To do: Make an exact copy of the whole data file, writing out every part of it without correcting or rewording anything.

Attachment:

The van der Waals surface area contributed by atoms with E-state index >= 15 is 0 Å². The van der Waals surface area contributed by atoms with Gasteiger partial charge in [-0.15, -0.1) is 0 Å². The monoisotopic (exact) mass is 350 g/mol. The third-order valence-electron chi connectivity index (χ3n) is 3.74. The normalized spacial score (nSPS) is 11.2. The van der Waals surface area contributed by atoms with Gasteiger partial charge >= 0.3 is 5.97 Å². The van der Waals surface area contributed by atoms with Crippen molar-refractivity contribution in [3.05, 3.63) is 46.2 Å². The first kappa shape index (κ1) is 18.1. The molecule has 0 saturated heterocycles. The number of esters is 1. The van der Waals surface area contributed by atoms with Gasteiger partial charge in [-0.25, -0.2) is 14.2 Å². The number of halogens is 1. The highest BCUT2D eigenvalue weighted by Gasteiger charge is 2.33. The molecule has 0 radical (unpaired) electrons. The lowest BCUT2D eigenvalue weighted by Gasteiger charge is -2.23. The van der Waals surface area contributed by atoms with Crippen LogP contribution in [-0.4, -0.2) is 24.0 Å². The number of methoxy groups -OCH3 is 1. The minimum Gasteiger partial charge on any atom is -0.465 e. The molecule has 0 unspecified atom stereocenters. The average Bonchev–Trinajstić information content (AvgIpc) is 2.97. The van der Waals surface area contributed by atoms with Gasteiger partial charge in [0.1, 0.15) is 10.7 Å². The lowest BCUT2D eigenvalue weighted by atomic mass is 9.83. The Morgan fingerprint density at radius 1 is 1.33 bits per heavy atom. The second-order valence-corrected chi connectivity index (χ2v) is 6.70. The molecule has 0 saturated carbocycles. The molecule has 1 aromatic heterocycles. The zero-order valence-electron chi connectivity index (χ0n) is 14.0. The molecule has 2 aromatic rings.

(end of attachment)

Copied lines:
The van der Waals surface area contributed by atoms with E-state index >= 15 is 0 Å². The van der Waals surface area contributed by atoms with Gasteiger partial charge in [-0.15, -0.1) is 0 Å². The monoisotopic (exact) mass is 350 g/mol. The third-order valence-electron chi connectivity index (χ3n) is 3.74. The normalized spacial score (nSPS) is 11.2. The van der Waals surface area contributed by atoms with Gasteiger partial charge >= 0.3 is 5.97 Å². The van der Waals surface area contributed by atoms with Crippen molar-refractivity contribution in [3.05, 3.63) is 46.2 Å². The first kappa shape index (κ1) is 18.1. The molecule has 0 saturated heterocycles. The number of esters is 1. The van der Waals surface area contributed by atoms with Gasteiger partial charge in [-0.25, -0.2) is 14.2 Å². The number of halogens is 1. The highest BCUT2D eigenvalue weighted by Gasteiger charge is 2.33. The molecule has 0 radical (unpaired) electrons. The lowest BCUT2D eigenvalue weighted by Gasteiger charge is -2.23. The van der Waals surface area contributed by atoms with Crippen LogP contribution in [-0.4, -0.2) is 24.0 Å². The number of methoxy groups -OCH3 is 1. The minimum Gasteiger partial charge on any atom is -0.465 e. The molecule has 0 unspecified atom stereocenters. The average Bonchev–Trinajstić information content (AvgIpc) is 2.97. The van der Waals surface area contributed by atoms with Gasteiger partial charge in [0.1, 0.15) is 10.7 Å². The lowest BCUT2D eigenvalue weighted by atomic mass is 9.83. The Morgan fingerprint density at radius 1 is 1.33 bits per heavy atom. The second-order valence-corrected chi connectivity index (χ2v) is 6.70. The molecule has 0 saturated carbocycles. The molecule has 1 aromatic heterocycles. The zero-order valence-electron chi connectivity index (χ0n) is 14.0. The molecule has 2 aromatic rings.